In visible light, Markarian 739 resembles a smiling face, with a pair of bright cores underscored by an arcing spiral arm. This cheerful object is really a pair of merging galaxies.
Data from Swift and Chandra reveal the eastern core (left) to be a previously unknown supermassive black hole; past studies already had identified one in the western core. The two supermassive black holes are separated by about 11,000 light-years.
Astronomers refer to galaxy centers exhibiting such intense emission as active galactic nuclei (AGN). Yet as common as monster black holes are, only about one percent of them are currently powerful AGN. Binary AGN are rarer still: Markarian 739 is only the second identified within half a billion light-years.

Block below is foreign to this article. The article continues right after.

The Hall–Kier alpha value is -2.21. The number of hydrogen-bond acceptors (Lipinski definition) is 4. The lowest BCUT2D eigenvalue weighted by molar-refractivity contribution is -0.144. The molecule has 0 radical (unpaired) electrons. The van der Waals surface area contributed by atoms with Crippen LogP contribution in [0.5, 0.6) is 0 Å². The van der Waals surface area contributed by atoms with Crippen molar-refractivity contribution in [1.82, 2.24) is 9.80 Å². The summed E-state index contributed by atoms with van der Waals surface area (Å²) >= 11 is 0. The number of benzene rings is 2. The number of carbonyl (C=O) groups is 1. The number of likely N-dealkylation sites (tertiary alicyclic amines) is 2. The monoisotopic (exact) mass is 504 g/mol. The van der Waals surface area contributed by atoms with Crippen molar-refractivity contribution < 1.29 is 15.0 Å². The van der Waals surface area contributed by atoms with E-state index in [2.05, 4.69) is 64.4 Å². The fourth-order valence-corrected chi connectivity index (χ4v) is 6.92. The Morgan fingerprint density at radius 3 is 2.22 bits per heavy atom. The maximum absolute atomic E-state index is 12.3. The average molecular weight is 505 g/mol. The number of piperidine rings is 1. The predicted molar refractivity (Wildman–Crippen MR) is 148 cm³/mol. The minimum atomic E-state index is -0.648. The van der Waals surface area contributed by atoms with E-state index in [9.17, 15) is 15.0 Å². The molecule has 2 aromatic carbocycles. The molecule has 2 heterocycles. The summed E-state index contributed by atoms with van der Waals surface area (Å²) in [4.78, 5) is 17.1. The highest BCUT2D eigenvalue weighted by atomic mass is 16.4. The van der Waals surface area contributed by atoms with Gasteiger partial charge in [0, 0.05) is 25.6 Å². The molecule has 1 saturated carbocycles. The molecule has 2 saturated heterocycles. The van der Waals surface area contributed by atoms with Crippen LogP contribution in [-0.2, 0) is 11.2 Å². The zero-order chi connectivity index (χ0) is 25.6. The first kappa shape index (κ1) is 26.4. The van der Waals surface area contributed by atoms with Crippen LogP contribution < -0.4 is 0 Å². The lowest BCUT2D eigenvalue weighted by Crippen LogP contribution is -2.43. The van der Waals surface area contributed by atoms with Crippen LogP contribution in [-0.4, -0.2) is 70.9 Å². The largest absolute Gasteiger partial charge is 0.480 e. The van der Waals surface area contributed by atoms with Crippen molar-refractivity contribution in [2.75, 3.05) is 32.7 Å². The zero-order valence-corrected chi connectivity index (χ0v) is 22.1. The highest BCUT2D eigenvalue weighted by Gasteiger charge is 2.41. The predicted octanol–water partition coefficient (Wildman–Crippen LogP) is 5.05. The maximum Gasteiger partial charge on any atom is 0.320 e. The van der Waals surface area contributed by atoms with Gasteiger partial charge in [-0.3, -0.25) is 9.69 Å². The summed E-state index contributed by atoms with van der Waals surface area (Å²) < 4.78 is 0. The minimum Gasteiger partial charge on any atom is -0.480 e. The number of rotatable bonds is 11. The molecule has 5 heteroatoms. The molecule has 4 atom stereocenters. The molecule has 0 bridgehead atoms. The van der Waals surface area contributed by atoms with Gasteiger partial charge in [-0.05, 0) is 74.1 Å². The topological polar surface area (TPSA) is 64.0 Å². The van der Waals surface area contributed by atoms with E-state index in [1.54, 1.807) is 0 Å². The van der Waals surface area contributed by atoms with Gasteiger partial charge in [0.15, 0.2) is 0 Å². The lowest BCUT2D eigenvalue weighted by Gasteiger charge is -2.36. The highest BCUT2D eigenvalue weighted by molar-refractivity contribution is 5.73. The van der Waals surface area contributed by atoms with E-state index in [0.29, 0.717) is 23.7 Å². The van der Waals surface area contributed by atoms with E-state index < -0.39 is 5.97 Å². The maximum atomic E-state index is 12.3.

For decades, astronomers have known that the eastern nucleus of Markarian 739 contains a black hole that is actively accreting matter and generating prodigious energy. The Chandra study shows that its western neighbor is too. This makes the galaxy one of the nearest and clearest cases of a binary AGN.
This happy little galaxy is 425 million light-years away. This goes to show anything is possible in our remarkable universe!
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